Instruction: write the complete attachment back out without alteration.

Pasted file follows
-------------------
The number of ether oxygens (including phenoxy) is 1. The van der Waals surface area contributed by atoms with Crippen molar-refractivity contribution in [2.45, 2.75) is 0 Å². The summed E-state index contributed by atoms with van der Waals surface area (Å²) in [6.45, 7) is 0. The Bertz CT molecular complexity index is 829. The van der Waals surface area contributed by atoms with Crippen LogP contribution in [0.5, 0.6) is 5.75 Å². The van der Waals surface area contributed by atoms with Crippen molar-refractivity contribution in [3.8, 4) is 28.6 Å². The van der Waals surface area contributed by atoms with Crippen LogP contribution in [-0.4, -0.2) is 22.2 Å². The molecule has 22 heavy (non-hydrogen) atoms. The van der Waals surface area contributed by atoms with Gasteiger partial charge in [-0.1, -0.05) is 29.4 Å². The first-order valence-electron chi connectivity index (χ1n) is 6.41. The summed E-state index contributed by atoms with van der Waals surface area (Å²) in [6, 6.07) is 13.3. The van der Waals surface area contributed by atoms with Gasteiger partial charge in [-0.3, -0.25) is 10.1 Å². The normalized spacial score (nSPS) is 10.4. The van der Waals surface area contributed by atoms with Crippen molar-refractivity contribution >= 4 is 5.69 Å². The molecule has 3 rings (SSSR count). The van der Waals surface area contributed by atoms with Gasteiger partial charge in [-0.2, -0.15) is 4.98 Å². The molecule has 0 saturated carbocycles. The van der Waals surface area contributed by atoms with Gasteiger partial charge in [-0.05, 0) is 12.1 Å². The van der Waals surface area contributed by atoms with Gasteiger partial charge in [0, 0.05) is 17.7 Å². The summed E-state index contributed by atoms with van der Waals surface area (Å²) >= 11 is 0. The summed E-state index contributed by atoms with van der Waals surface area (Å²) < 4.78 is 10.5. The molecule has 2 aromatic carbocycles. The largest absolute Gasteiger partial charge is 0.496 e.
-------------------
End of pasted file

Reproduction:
The number of ether oxygens (including phenoxy) is 1. The van der Waals surface area contributed by atoms with Crippen molar-refractivity contribution in [2.45, 2.75) is 0 Å². The summed E-state index contributed by atoms with van der Waals surface area (Å²) in [6.45, 7) is 0. The Bertz CT molecular complexity index is 829. The van der Waals surface area contributed by atoms with Crippen LogP contribution in [0.5, 0.6) is 5.75 Å². The van der Waals surface area contributed by atoms with Crippen molar-refractivity contribution in [3.8, 4) is 28.6 Å². The van der Waals surface area contributed by atoms with Crippen LogP contribution in [-0.4, -0.2) is 22.2 Å². The molecule has 22 heavy (non-hydrogen) atoms. The van der Waals surface area contributed by atoms with Gasteiger partial charge in [-0.1, -0.05) is 29.4 Å². The first-order valence-electron chi connectivity index (χ1n) is 6.41. The summed E-state index contributed by atoms with van der Waals surface area (Å²) in [6, 6.07) is 13.3. The van der Waals surface area contributed by atoms with Gasteiger partial charge in [-0.3, -0.25) is 10.1 Å². The normalized spacial score (nSPS) is 10.4. The van der Waals surface area contributed by atoms with Crippen molar-refractivity contribution >= 4 is 5.69 Å². The molecule has 3 rings (SSSR count). The van der Waals surface area contributed by atoms with Gasteiger partial charge in [-0.2, -0.15) is 4.98 Å². The molecule has 0 saturated carbocycles. The van der Waals surface area contributed by atoms with Gasteiger partial charge in [-0.05, 0) is 12.1 Å². The van der Waals surface area contributed by atoms with Gasteiger partial charge in [0, 0.05) is 17.7 Å². The summed E-state index contributed by atoms with van der Waals surface area (Å²) >= 11 is 0. The summed E-state index contributed by atoms with van der Waals surface area (Å²) < 4.78 is 10.5. The molecule has 2 aromatic carbocycles. The largest absolute Gasteiger partial charge is 0.496 e.